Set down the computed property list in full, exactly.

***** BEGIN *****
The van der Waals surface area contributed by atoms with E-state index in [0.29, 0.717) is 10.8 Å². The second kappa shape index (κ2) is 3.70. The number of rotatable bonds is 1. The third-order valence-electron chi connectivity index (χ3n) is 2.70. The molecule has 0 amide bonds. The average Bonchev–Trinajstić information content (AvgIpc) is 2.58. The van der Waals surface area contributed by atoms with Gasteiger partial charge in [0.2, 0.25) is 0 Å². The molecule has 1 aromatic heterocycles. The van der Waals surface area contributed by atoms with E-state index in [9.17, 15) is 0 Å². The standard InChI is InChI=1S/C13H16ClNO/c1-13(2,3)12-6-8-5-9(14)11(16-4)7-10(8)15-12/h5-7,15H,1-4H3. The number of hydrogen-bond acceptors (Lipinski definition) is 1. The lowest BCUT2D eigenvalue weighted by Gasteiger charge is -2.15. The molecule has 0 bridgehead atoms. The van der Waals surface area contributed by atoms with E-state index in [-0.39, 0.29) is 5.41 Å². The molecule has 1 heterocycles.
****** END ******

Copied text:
The van der Waals surface area contributed by atoms with E-state index in [0.29, 0.717) is 10.8 Å². The second kappa shape index (κ2) is 3.70. The number of rotatable bonds is 1. The third-order valence-electron chi connectivity index (χ3n) is 2.70. The molecule has 0 amide bonds. The average Bonchev–Trinajstić information content (AvgIpc) is 2.58. The van der Waals surface area contributed by atoms with Gasteiger partial charge in [0.2, 0.25) is 0 Å². The molecule has 1 aromatic heterocycles. The van der Waals surface area contributed by atoms with E-state index in [9.17, 15) is 0 Å². The standard InChI is InChI=1S/C13H16ClNO/c1-13(2,3)12-6-8-5-9(14)11(16-4)7-10(8)15-12/h5-7,15H,1-4H3. The number of hydrogen-bond acceptors (Lipinski definition) is 1. The lowest BCUT2D eigenvalue weighted by Gasteiger charge is -2.15. The molecule has 0 bridgehead atoms. The van der Waals surface area contributed by atoms with E-state index in [-0.39, 0.29) is 5.41 Å². The molecule has 1 heterocycles.